Posts Tagged ‘Smew’

A Pine Bunting was found in Dunnington near York last week. It associated itself with a large flock of finches (Yellowhammer, Chaffinch, Brambling and Tree Sparrow) A few of our friends from the York area had really struggled to see the bird but, as the flock was being fed in a couple of area`s and with one of our team needing to see it, a trip was planned for Saturday. A 10am start with Bob K driving had us soon near to the bird’s favoured spot, or so we thought! We enjoyed all the birds in and around the fields and after Bob K had walked along a hedge lots more birds took to the air. After two and a half hours searching/waiting, Chris B found the bird in the hedge but before anyone else could get on it, the bird had flown into the field. Luckily, the original finder of the Pine Bunting was stood next to us and he quickly got all (about10 birders) onto the bird as it sat and preened in the hedge. The views were not great but most of the features were seen. Nige from York also got much better sightings of the bird just after we left (this was his 4th visit though). We also called to see a Great Grey Shrike near a disused RAF base near York, but we could not find it.
On our way towards home around 4 Red Kites were seen in the Leeds area before we reached our next stop at Fairburn Ings. We asked a couple of local birders about the whereabouts of the 2 Smew that had been reported there. Their directions were spot on and we soon saw the female and the quickly disappearing male in Village Bay, what a stunning bird to end a good, if difficult, days birding.
Dave O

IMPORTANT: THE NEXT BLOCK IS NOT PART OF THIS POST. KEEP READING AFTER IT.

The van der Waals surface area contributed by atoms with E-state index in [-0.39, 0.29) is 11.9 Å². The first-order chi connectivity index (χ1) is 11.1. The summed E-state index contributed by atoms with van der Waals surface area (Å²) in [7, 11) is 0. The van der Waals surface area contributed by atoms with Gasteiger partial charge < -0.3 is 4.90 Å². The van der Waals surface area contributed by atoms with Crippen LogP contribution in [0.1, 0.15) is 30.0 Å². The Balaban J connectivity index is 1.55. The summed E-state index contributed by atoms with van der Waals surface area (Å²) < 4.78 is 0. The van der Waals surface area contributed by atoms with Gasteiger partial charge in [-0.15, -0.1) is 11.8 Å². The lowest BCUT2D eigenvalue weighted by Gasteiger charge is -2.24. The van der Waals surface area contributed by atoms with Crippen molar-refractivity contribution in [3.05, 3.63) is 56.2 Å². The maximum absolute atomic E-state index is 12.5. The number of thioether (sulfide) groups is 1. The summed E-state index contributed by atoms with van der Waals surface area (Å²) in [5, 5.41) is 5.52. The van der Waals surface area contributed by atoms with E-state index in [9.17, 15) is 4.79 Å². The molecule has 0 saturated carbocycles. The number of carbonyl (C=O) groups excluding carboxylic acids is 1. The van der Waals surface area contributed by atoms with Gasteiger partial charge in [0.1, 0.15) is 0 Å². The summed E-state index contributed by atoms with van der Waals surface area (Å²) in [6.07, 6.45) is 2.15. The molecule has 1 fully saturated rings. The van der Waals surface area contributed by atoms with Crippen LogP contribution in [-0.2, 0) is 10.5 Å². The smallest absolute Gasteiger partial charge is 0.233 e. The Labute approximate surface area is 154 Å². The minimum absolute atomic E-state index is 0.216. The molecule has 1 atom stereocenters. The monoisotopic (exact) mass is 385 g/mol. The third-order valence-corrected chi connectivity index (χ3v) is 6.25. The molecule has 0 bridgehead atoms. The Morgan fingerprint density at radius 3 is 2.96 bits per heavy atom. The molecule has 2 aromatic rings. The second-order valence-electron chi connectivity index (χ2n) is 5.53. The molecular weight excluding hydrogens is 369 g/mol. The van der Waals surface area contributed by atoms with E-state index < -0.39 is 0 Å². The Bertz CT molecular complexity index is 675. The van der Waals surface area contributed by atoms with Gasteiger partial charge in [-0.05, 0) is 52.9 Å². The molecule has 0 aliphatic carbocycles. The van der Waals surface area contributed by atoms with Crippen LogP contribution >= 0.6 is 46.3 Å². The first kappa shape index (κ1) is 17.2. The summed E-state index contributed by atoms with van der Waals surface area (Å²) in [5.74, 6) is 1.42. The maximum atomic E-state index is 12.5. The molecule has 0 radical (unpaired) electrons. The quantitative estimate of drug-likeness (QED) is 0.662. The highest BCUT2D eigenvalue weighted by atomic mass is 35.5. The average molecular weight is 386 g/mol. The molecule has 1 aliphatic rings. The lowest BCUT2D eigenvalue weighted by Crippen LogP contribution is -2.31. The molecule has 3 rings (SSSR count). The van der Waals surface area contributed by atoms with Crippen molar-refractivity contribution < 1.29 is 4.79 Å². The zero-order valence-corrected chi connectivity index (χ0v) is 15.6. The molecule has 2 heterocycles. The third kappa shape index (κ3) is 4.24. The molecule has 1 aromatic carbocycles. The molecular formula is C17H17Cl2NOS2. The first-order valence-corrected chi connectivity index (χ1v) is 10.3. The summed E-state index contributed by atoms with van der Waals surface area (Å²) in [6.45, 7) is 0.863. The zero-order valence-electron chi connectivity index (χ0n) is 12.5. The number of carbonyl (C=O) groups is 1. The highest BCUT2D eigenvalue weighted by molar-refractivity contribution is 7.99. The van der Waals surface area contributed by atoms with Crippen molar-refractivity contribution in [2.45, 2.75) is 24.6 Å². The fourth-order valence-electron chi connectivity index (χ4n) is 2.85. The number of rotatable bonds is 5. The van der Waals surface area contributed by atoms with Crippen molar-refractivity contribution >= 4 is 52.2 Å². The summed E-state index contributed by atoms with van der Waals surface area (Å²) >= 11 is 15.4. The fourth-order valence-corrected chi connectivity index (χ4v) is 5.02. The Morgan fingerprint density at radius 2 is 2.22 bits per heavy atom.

We thought we would have a change and have a trip on a Saturday with myself, Bob K & Steve K for company, with Steve K driving. We quickly worked out a trip into Yorkshire with a  couple of new sites on the agenda. We met at a time that had allowed more sleep and we set off into a dense fog patch from Rochdale to Brighouse, it cleared as we arrived at Fairburn Ings near Castleford to reveal a nice winters morning. After a visit to the far end of the reserve and watching up to 40 Red Legged Partridge feeding in a field. A pair of  Pintail  were also seen. We were told that the male & female Smew were in the Village Bay area by one of the locals. These beautiful ducks were soon seen on the water and after a couple of minutes took flight towards the visitor centre, a Kingfisher was seen by Steve K. As we headed towards York around the Bramham area A64/A1 a single Red Kite was seen (thanks for the tip Mark K) Our first visit to Rufforth Airport to watch the many different types of small & large gulls that are usually drawn to the area by the local tip was quite a successful one. It’s not an easy place to find but the large flocks of gulls that gather in the area help you get there. Around 5/6 birders were already on station and as we set up an Iceland Gull was soon found as we searched the bathing gulls. The microlight aircraft, that were landing and taking off, kept flushing the gulls, but it meant birds from the various flocks came towards the area we were watching and an adult Glaucous Gull was then found by one of us, what an excellent bird! Both these white winged birds were well watched and really enjoyed in the hour or so we were there, nice place to visit. We now had a bit of a dilemma, there had been 2 Great Grey Shrikes reported in the south part of Yorkshire the day before, but as yet not reported today. So, we headed off back into Lancashire to find the single Waxwing at Orrell Water Park. As we reached the area we saw cameras pointed skywards and quickly the Waxwing was seen and photographed. It was a little unusual seeing a single bird after the large flocks of recent years. A look around the water park for a Mandarin & a Water Rail were unsuccessful, but the star bird showed really well eating apples on a bird feeder in someones front garden. Another visit along Rindle Road, Astley Moss did not reveal the hoped for Yellowhammer, but a Sparrowhawk and lots of Reed Bunting were seen. Good trip out.